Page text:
The Supreme Court has agreed to hear a case concerning affirmative action in higher education. While the case involves public colleges and universities, the ruling could eventually impact other courts' decisions on affirmative action programs outside of higher education, notes BLR Legal Editor Susan Schoenfeld.
Background. In 2003, the Supreme Court ruled in Grutter v. Bollinger that public colleges and universities could not use a point system to boost minority enrollment but could take race into account in vaguer ways to ensure academic diversity.
At the time, the ruling was intended to stand for 25 years.
The case. Nine years later, the Supreme Court, with a different composition of Justices, has agreed to hear a new case, Fisher v. Texas. In Fisher, a white student is suing the state, claiming she was denied admission to the University of Texas because of her race.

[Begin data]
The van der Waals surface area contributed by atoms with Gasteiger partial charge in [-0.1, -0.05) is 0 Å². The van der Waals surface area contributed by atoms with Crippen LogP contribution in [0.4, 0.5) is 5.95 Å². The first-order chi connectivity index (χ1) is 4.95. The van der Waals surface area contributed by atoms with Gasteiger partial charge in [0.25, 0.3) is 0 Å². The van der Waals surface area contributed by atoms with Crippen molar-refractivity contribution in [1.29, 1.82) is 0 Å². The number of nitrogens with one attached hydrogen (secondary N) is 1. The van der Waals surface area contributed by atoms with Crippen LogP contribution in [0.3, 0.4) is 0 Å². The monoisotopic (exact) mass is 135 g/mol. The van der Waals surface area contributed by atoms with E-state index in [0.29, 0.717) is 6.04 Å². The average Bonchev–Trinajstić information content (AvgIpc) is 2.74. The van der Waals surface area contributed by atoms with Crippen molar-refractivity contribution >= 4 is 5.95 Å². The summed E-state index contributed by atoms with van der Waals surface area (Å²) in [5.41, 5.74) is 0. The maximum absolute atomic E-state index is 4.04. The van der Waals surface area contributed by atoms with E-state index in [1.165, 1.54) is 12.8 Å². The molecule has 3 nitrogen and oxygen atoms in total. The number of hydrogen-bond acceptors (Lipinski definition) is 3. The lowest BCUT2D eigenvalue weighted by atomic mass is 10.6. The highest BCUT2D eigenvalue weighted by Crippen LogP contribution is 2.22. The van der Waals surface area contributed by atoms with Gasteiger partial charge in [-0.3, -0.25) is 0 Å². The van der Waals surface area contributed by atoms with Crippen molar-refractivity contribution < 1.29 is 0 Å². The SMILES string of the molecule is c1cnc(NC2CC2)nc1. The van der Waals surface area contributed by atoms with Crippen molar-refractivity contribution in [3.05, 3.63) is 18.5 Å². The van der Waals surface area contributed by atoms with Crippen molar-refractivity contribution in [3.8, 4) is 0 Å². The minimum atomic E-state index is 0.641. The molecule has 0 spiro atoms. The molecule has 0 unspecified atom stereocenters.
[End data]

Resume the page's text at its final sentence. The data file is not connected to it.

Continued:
In Texas, students in the top 10 percent of their high school are automatically admitted to the state’s public university system. Fisher fell below 10 percent and was not admitted to the University of Texas. In 2008, she sued, claiming that the state made admission decisions for the remaining spots using a system that uses race as a factor.
Last week, the Supreme Court agreed to hear arguments in the case.
While Fisher concerns higher education, a ruling against affirmative action programs could indirectly affect employers' and government contractors' hiring practices.
“The school systems tend to lead the way for the courts concerning affirmative action,” says Schoenfeld.